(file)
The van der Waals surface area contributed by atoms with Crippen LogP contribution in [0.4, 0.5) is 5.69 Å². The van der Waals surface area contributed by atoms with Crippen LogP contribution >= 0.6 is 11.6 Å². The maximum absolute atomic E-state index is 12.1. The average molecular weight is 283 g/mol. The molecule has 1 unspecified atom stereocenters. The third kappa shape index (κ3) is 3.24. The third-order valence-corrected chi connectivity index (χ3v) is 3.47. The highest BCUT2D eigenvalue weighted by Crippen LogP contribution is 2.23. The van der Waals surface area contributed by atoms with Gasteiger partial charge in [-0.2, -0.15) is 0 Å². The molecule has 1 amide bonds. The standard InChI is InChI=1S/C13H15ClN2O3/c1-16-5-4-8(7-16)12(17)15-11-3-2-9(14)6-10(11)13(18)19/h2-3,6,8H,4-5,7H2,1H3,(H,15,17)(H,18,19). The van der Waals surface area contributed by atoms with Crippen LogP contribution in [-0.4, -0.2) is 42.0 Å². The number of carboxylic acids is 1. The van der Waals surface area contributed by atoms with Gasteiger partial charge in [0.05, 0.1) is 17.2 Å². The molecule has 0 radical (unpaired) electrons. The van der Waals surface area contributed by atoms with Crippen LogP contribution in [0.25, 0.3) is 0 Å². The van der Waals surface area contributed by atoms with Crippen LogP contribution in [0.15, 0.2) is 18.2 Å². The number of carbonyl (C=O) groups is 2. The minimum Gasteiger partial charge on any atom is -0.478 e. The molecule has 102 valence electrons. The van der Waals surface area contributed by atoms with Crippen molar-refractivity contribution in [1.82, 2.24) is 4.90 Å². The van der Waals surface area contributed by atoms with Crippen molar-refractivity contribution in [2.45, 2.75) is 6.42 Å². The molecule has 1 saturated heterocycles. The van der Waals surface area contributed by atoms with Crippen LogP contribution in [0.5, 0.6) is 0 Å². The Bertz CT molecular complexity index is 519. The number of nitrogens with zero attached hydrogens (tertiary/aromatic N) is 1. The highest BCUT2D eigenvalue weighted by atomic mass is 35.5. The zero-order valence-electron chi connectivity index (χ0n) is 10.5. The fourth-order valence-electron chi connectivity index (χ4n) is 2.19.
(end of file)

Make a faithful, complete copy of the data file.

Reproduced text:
The van der Waals surface area contributed by atoms with Crippen LogP contribution in [0.4, 0.5) is 5.69 Å². The van der Waals surface area contributed by atoms with Crippen LogP contribution >= 0.6 is 11.6 Å². The maximum absolute atomic E-state index is 12.1. The average molecular weight is 283 g/mol. The molecule has 1 unspecified atom stereocenters. The third kappa shape index (κ3) is 3.24. The third-order valence-corrected chi connectivity index (χ3v) is 3.47. The highest BCUT2D eigenvalue weighted by Crippen LogP contribution is 2.23. The van der Waals surface area contributed by atoms with Gasteiger partial charge in [-0.2, -0.15) is 0 Å². The molecule has 1 amide bonds. The standard InChI is InChI=1S/C13H15ClN2O3/c1-16-5-4-8(7-16)12(17)15-11-3-2-9(14)6-10(11)13(18)19/h2-3,6,8H,4-5,7H2,1H3,(H,15,17)(H,18,19). The van der Waals surface area contributed by atoms with Crippen LogP contribution in [-0.4, -0.2) is 42.0 Å². The number of carboxylic acids is 1. The van der Waals surface area contributed by atoms with Gasteiger partial charge in [0.05, 0.1) is 17.2 Å². The molecule has 0 radical (unpaired) electrons. The van der Waals surface area contributed by atoms with Crippen LogP contribution in [0.25, 0.3) is 0 Å². The van der Waals surface area contributed by atoms with Crippen LogP contribution in [0.15, 0.2) is 18.2 Å². The number of carbonyl (C=O) groups is 2. The minimum Gasteiger partial charge on any atom is -0.478 e. The molecule has 102 valence electrons. The van der Waals surface area contributed by atoms with Crippen molar-refractivity contribution in [1.82, 2.24) is 4.90 Å². The van der Waals surface area contributed by atoms with Crippen molar-refractivity contribution in [2.45, 2.75) is 6.42 Å². The molecule has 1 saturated heterocycles. The van der Waals surface area contributed by atoms with Crippen LogP contribution in [0.5, 0.6) is 0 Å². The Bertz CT molecular complexity index is 519. The number of nitrogens with zero attached hydrogens (tertiary/aromatic N) is 1. The highest BCUT2D eigenvalue weighted by atomic mass is 35.5. The zero-order valence-electron chi connectivity index (χ0n) is 10.5. The fourth-order valence-electron chi connectivity index (χ4n) is 2.19.